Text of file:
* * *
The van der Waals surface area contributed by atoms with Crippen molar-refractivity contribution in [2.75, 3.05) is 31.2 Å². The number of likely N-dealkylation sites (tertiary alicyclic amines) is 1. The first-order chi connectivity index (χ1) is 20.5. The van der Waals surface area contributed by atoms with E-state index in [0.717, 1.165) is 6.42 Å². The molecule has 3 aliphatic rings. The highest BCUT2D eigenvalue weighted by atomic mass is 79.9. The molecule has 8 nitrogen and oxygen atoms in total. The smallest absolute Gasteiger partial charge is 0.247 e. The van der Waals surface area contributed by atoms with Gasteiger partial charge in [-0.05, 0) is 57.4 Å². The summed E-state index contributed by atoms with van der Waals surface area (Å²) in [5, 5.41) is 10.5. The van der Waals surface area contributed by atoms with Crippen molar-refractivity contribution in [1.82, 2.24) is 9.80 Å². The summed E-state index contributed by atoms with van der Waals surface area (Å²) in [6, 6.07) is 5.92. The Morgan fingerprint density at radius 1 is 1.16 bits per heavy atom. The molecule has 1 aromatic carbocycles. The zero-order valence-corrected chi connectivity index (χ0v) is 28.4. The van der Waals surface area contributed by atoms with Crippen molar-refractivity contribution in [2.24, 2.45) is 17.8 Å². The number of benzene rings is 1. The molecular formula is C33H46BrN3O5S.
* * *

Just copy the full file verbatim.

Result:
The van der Waals surface area contributed by atoms with Crippen molar-refractivity contribution in [2.75, 3.05) is 31.2 Å². The number of likely N-dealkylation sites (tertiary alicyclic amines) is 1. The first-order chi connectivity index (χ1) is 20.5. The van der Waals surface area contributed by atoms with E-state index in [0.717, 1.165) is 6.42 Å². The molecule has 3 aliphatic rings. The highest BCUT2D eigenvalue weighted by atomic mass is 79.9. The molecule has 8 nitrogen and oxygen atoms in total. The smallest absolute Gasteiger partial charge is 0.247 e. The van der Waals surface area contributed by atoms with Gasteiger partial charge in [-0.05, 0) is 57.4 Å². The summed E-state index contributed by atoms with van der Waals surface area (Å²) in [5, 5.41) is 10.5. The van der Waals surface area contributed by atoms with Crippen molar-refractivity contribution in [1.82, 2.24) is 9.80 Å². The summed E-state index contributed by atoms with van der Waals surface area (Å²) in [6, 6.07) is 5.92. The Morgan fingerprint density at radius 1 is 1.16 bits per heavy atom. The molecule has 1 aromatic carbocycles. The zero-order valence-corrected chi connectivity index (χ0v) is 28.4. The van der Waals surface area contributed by atoms with Crippen molar-refractivity contribution in [2.24, 2.45) is 17.8 Å². The number of benzene rings is 1. The molecular formula is C33H46BrN3O5S.